China to lower tariffs on hundreds of products in January

China to lower tariffs on hundreds of products in January

Starting on January 1, China will lower tariffs on a wide range of products, including pork, avocado and medications. The move comes as Beijing battles a severe pork shortage and seeks to boost imports.

Import tariffs on more than 850 products will be lowered in the new year, China's Finance Ministry announced on Monday.

As of January 1, tariffs on frozen avocado will be slashed to 7%, compared to the current most-favored-nation duty of 30%.

Frozen pork will also see a reduction, with the rate dropping to 8% from the current duty of 12%.

Tariffs on some asthma and diabetes medications are due to drop to zero, in a bid to lower medication costs and stimulate the production of new drugs, the ministry said in a statement.

Import duties on multi-component semiconductors will also be cut to zero. Several wood and paper products will also see a reduction.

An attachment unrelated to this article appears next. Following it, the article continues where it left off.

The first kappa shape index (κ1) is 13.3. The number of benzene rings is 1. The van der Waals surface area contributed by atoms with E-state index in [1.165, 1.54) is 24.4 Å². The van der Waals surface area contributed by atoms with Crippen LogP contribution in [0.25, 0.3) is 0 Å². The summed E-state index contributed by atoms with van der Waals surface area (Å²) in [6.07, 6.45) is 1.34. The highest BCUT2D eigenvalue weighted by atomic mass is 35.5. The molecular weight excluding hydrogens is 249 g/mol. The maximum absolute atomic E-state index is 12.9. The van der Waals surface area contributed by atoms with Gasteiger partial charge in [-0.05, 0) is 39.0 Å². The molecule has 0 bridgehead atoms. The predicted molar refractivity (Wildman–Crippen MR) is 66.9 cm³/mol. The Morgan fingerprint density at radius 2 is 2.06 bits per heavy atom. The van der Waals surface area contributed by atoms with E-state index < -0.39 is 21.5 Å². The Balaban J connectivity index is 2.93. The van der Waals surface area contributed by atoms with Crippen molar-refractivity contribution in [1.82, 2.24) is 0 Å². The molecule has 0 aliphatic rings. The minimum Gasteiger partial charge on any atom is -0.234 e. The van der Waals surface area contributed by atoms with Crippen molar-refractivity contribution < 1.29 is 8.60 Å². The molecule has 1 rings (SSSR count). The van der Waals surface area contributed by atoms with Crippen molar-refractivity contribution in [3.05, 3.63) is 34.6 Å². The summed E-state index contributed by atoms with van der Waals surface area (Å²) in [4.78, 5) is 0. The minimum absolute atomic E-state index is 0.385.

Boosting trade with Switzerland, Pakistan

Several countries will also see lower duties in 2020 due to re-negotiated bilateral trade agreements.

Goods from Switzerland, Iceland, Pakistan, New Zealand, Costa Rica, Australia and South Korea will have lower levies, the ministry said.

By lowering the tariffs, China hopes to boost imports as it faces a slowing economy — which is currently expanding at its weakest rate in nearly 30 years.

Beijing is also currently embroiled in an ongoing trade war with the United States, which has seen both sides implement billions in punitive tariffs.

 

Severe pork shortage

The changes to tariffs on frozen pork could also help ease pressure on China's depleted pork supply.

The country is currently experiencing a severe pork shortage after a wave of African swine fevertore through China's pig farms.

More than one million pigs were culled to stop the spread of the disease, more than doubling the price of pork in China. The shortage has global consequences as well, with Germany predicted to experience a schnitzel shortage as a result of the China's Swine Fever epidemic.

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